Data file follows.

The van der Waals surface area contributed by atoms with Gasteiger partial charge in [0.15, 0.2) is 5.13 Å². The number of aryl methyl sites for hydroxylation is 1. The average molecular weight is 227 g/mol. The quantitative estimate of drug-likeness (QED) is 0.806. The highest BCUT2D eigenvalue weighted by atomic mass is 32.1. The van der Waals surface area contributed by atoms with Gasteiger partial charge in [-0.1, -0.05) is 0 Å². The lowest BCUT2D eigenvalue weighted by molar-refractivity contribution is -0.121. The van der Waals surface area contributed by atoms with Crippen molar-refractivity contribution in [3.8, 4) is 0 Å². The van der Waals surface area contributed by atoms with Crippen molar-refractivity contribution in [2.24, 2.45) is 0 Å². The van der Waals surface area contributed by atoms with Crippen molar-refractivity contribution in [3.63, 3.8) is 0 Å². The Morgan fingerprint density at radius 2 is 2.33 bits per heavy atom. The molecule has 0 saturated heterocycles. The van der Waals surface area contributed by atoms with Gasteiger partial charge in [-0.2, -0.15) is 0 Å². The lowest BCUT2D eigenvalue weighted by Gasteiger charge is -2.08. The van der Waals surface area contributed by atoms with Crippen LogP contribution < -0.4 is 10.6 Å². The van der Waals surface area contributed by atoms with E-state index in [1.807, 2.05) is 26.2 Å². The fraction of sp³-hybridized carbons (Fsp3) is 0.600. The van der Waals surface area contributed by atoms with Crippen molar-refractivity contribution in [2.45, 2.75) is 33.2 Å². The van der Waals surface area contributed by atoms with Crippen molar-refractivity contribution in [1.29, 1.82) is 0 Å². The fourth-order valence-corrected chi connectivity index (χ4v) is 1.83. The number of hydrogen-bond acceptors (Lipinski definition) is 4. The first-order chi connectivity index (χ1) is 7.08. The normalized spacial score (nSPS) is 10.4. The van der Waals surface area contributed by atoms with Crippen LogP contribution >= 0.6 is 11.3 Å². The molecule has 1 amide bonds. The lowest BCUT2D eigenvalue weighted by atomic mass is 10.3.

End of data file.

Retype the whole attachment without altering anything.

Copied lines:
The van der Waals surface area contributed by atoms with Gasteiger partial charge in [0.15, 0.2) is 5.13 Å². The number of aryl methyl sites for hydroxylation is 1. The average molecular weight is 227 g/mol. The quantitative estimate of drug-likeness (QED) is 0.806. The highest BCUT2D eigenvalue weighted by atomic mass is 32.1. The van der Waals surface area contributed by atoms with Gasteiger partial charge in [-0.1, -0.05) is 0 Å². The lowest BCUT2D eigenvalue weighted by molar-refractivity contribution is -0.121. The van der Waals surface area contributed by atoms with Crippen molar-refractivity contribution in [3.8, 4) is 0 Å². The van der Waals surface area contributed by atoms with Crippen molar-refractivity contribution in [2.24, 2.45) is 0 Å². The van der Waals surface area contributed by atoms with Crippen molar-refractivity contribution in [3.63, 3.8) is 0 Å². The Morgan fingerprint density at radius 2 is 2.33 bits per heavy atom. The molecule has 0 saturated heterocycles. The van der Waals surface area contributed by atoms with Gasteiger partial charge in [-0.2, -0.15) is 0 Å². The lowest BCUT2D eigenvalue weighted by Gasteiger charge is -2.08. The van der Waals surface area contributed by atoms with Crippen LogP contribution < -0.4 is 10.6 Å². The van der Waals surface area contributed by atoms with E-state index in [1.807, 2.05) is 26.2 Å². The fraction of sp³-hybridized carbons (Fsp3) is 0.600. The van der Waals surface area contributed by atoms with Crippen molar-refractivity contribution in [2.45, 2.75) is 33.2 Å². The van der Waals surface area contributed by atoms with Crippen molar-refractivity contribution in [1.29, 1.82) is 0 Å². The fourth-order valence-corrected chi connectivity index (χ4v) is 1.83. The number of hydrogen-bond acceptors (Lipinski definition) is 4. The first-order chi connectivity index (χ1) is 7.08. The normalized spacial score (nSPS) is 10.4. The van der Waals surface area contributed by atoms with Crippen LogP contribution >= 0.6 is 11.3 Å². The molecule has 1 amide bonds. The lowest BCUT2D eigenvalue weighted by atomic mass is 10.3.